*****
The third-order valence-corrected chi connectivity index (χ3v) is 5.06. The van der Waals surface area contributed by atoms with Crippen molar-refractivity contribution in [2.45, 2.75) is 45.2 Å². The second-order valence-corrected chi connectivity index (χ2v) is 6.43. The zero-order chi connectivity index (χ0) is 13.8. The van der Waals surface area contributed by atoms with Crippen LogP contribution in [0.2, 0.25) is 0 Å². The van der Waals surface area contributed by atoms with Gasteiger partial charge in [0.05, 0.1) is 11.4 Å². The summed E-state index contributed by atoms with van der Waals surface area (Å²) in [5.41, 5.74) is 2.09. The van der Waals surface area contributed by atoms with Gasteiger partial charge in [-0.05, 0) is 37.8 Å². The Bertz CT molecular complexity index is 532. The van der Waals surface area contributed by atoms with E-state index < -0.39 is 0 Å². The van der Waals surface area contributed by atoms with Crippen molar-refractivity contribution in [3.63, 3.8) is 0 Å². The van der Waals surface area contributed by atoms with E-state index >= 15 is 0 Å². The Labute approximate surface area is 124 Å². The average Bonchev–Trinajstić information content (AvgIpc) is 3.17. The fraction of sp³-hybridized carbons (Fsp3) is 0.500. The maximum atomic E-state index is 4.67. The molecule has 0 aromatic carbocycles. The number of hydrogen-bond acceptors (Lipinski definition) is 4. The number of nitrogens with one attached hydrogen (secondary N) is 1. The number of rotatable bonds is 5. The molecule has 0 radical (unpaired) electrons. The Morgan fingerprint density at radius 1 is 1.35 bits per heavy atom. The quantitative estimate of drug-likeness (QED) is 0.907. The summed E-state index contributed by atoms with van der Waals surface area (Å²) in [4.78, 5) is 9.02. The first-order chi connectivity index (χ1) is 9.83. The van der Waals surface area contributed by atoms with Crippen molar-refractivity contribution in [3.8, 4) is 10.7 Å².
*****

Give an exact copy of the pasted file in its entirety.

The third-order valence-corrected chi connectivity index (χ3v) is 5.06. The van der Waals surface area contributed by atoms with Crippen molar-refractivity contribution in [2.45, 2.75) is 45.2 Å². The second-order valence-corrected chi connectivity index (χ2v) is 6.43. The zero-order chi connectivity index (χ0) is 13.8. The van der Waals surface area contributed by atoms with Crippen LogP contribution in [0.2, 0.25) is 0 Å². The van der Waals surface area contributed by atoms with Gasteiger partial charge in [0.05, 0.1) is 11.4 Å². The summed E-state index contributed by atoms with van der Waals surface area (Å²) in [5.41, 5.74) is 2.09. The van der Waals surface area contributed by atoms with Gasteiger partial charge in [-0.05, 0) is 37.8 Å². The Bertz CT molecular complexity index is 532. The van der Waals surface area contributed by atoms with E-state index < -0.39 is 0 Å². The van der Waals surface area contributed by atoms with Crippen molar-refractivity contribution in [3.63, 3.8) is 0 Å². The van der Waals surface area contributed by atoms with E-state index >= 15 is 0 Å². The Labute approximate surface area is 124 Å². The average Bonchev–Trinajstić information content (AvgIpc) is 3.17. The fraction of sp³-hybridized carbons (Fsp3) is 0.500. The maximum atomic E-state index is 4.67. The molecule has 0 aromatic carbocycles. The number of hydrogen-bond acceptors (Lipinski definition) is 4. The number of nitrogens with one attached hydrogen (secondary N) is 1. The number of rotatable bonds is 5. The molecule has 0 radical (unpaired) electrons. The Morgan fingerprint density at radius 1 is 1.35 bits per heavy atom. The quantitative estimate of drug-likeness (QED) is 0.907. The summed E-state index contributed by atoms with van der Waals surface area (Å²) in [4.78, 5) is 9.02. The first-order chi connectivity index (χ1) is 9.83. The van der Waals surface area contributed by atoms with Crippen molar-refractivity contribution in [3.8, 4) is 10.7 Å².